‘The axles differ, for example, for left- and right-hand drive vehicles, the type of engine and the car’s size. There are large and small brake discs – and therefore you need different brake callipers for them, too. We install 100 different drive shafts alone in Wang, depending on which equipment the buyer has selected,’ he explains.
The automotive business site in Wang is a prime example of the complexity of module assembly work, not just because of the enormous number of components, but also the high rate of production. Two production lines operate in parallel at Wang because of the high speed that is required. They produce a finished corner module every 30 seconds. This involves pivot bearings and wheel mounts, which are later attached to the axle at the front and rear.
The number of components is so large that the parts cannot be directly taken to the assembly line. An additional sequencing area between the warehouse and the line has therefore been set up in Wang.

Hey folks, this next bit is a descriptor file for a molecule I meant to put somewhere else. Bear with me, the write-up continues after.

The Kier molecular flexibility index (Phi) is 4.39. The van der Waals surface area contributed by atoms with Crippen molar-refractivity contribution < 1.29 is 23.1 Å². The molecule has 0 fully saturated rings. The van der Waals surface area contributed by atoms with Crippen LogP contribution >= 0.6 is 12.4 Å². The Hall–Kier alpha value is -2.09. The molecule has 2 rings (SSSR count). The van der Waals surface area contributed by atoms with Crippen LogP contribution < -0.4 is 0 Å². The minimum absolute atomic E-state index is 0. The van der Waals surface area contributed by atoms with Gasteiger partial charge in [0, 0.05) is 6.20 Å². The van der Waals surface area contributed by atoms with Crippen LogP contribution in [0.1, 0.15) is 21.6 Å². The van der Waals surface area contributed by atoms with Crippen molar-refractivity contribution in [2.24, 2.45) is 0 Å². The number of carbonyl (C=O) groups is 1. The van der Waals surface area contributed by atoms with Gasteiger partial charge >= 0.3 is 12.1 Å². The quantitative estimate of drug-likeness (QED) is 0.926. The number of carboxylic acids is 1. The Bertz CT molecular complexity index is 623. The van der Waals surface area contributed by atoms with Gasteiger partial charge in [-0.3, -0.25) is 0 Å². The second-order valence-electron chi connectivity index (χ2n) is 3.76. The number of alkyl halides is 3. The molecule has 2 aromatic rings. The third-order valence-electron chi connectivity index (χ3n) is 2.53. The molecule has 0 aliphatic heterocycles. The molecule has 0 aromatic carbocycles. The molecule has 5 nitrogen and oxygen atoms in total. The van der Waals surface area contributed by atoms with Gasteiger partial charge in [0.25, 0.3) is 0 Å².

‘We can’t have 100 different drive shafts close at hand next to the line. One employee therefore walks to the shelf just like in a supermarket, takes the necessary parts and puts them in a frame in the correct sequence. The employee working on the line picks them off one after the other like beads from a necklace,’ Florian Karlstedt explains. Each employee has exactly thirty seconds to complete his or her work step and a small buffer of extra time has been included between the various workstations.